Speak up, Asia, or the west will drown you out – Asia is booming – but who is telling the world about this?
On television and the internet, in newspapers and magazines, at conferences and forums, it is by and large the same faces – western ones. I am not talking about the token Asians hired to read the news on the global television channels. I mean the real thinkers – the “thought leaders”, as business-speak has it.
Go into a bookshop across the region and who is telling us how to decode politics or profit from Asia’s – especially China’s – growth? Who staffs the main regional business papers and magazines? Who heads up the leading Asia business forums?
There is no conspiracy here. There does not need to be. It simply reflects the realities of power – business and political – that have been dominant worldwide for the past two centuries.
But as globalisation changes the world, having a worldview of Asia that is essentially shaped by western outlooks and prejudices is not just narrow-minded, it is also potentially highly dangerous. It is a view that sees economic advances by Asian countries as threats and Asian business practices as inferior. We saw this with Japan in the 1980s. We are seeing it again today with China and India.
Such an outlook alienates Asian leaders, encouraging them to take nationalist positions in response. What is needed is the emergence of a confident body of Asian intellectual leaders. Not ones who speak on behalf of Asia as a whole – that leads to the kind of “Asian values” nonsense that we heard far too much about in the 1990s.
Rather, we need ones who will give voice to the disparate interests and outlooks of countries across the region, the forces at play within these countries and how they relate to the flows of goods, services and money that make up the world economy.
Among business leaders and intellectuals in Asia there are a host of perspectives that are different from those in the west. But their voices are rarely heard at global forums. There are various reasons for this, from feelings of educational inferiority to worries that business relations might be harmed. The tyranny of English also plays a part.
The global media cannot be blamed – it is their job to fill their screens and pages with opinions and arguments that interest their existing audiences. If they are successful, then why should they change? Nor should the region’s intellectuals be held responsible. Given the lack of support they receive from their governments and businesses, then hot-tailing it to Princeton or Oxford is always a rational response.
Instead, Asian business leaders have to step up to the rail – for example, by funding think-tanks and research bodies. Business associations, likewise, instead of narrowly focusing on the short-term interests of their members, should be pushing bigger and broader issues – ones that affect not just Asia but the world. From global warming and energy security to corporate governance and currency markets – all such issues need to be considered in the context of the different countries of the region, not in the one-view-for-all outlooks that are typically handed down from Europe and the US.
Governments should also be doing much more. Some of this can be via greater support for independent educational institutions and think-tanks. They should also be far more assertive in addressing global issues.
To do this they also must play a far greater role in promoting divergent views. That might be difficult to swallow in Beijing, but it should not be in the region’s democracies – India, Japan, Taiwan, South Korea and the rest. Even the semi-democracies such as Hong Kong have far more to contribute than they have offered to date.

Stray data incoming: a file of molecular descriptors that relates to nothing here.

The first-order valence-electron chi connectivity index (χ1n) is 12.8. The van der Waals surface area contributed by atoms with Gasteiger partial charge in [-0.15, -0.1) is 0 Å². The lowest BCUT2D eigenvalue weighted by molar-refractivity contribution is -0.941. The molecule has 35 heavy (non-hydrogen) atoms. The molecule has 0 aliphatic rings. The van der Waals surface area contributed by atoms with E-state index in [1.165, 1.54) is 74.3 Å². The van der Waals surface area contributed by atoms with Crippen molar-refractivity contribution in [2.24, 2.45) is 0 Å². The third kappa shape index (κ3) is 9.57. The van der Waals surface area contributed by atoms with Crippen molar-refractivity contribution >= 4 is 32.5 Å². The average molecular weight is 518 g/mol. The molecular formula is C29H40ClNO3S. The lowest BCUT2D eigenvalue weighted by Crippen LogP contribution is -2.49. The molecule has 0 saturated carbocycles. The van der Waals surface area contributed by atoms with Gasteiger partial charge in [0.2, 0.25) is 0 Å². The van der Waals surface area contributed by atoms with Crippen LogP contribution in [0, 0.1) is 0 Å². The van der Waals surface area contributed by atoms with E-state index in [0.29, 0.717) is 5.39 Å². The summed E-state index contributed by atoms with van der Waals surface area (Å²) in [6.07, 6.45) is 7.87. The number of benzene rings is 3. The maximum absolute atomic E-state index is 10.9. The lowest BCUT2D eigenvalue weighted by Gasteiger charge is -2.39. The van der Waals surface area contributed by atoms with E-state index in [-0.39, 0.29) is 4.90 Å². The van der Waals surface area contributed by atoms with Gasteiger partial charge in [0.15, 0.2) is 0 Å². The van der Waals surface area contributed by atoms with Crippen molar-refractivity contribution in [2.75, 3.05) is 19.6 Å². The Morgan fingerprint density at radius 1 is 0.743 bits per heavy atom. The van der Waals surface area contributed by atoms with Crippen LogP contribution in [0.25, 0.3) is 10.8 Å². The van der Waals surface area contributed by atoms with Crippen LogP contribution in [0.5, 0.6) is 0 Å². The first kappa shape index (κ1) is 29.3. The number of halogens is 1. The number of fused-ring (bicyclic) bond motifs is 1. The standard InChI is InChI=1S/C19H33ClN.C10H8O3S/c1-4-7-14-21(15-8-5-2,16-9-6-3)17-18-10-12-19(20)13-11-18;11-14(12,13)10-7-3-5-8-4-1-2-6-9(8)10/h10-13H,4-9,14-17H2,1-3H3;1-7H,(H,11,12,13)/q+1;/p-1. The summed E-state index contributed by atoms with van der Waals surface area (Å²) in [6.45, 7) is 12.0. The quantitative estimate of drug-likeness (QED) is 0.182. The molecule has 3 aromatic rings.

Finally, there has to be a role for Asia-based media that reach out to the region and the world by arguing that global understanding and prosperity will be enhanced by giving viewpoints emerging from Asia a voice.
These measures would foster an intellectual environment where Asians would be better placed to express views and argue cases, while providing a useful counterweight to the growing number of think-tanks from the west peddling their views on the region.
But for influential Asian thinkers to emerge there needs to be more competition – more discussion, more disagreements and more arguments. Then, not only will Asians have a better view of what is going on in their part of the world and what it means to them – but so, possibly, might everyone
Institute For Tomorrow
This article appeared as an OpEd in the Financial Times on Monday 17 December 2007.
About Chandran Nair
Chandran Nair is a true internationalist, having lived and worked in Asia, Europe and Africa. His Global Institute For Tomorrow is an Asian first: a private non-profit dedicated to advancing understanding of key issues and challenges of globalisation in Asia – the role of business in society, governance and ethics, and leadership development. He strongly advocates sustainable development and before founding GIFT in 2004 he built Asia’s leading environmental consultancy, ERM. He helps governments and corporations instil these principles into their decision-making. He lectures energetically, earning a reputation for insightful observation on geo-political realities and a refreshing perspective. Beyond speaking, he seeks practical, long-term solutions through his innovative Global Young Leaders Programme.
Mr Nair is a visiting scholar at the Hong Kong University of Science and Technology’s School of Business, running a course, “Leading in Asia for the Future”, as part of the HKUST MBA programme.
He is an advisor to the Prince of Wales International Business Leaders Forum and the Jane Goodall Institute. He is a Fellow of the Royal Society of Arts.
A keen sportsman, Mr Nair managed the Hong Kong hockey team for seven years, taking it to the 2002 Asian Games in South Korea. He plays the saxophone and used to head a band in Africa.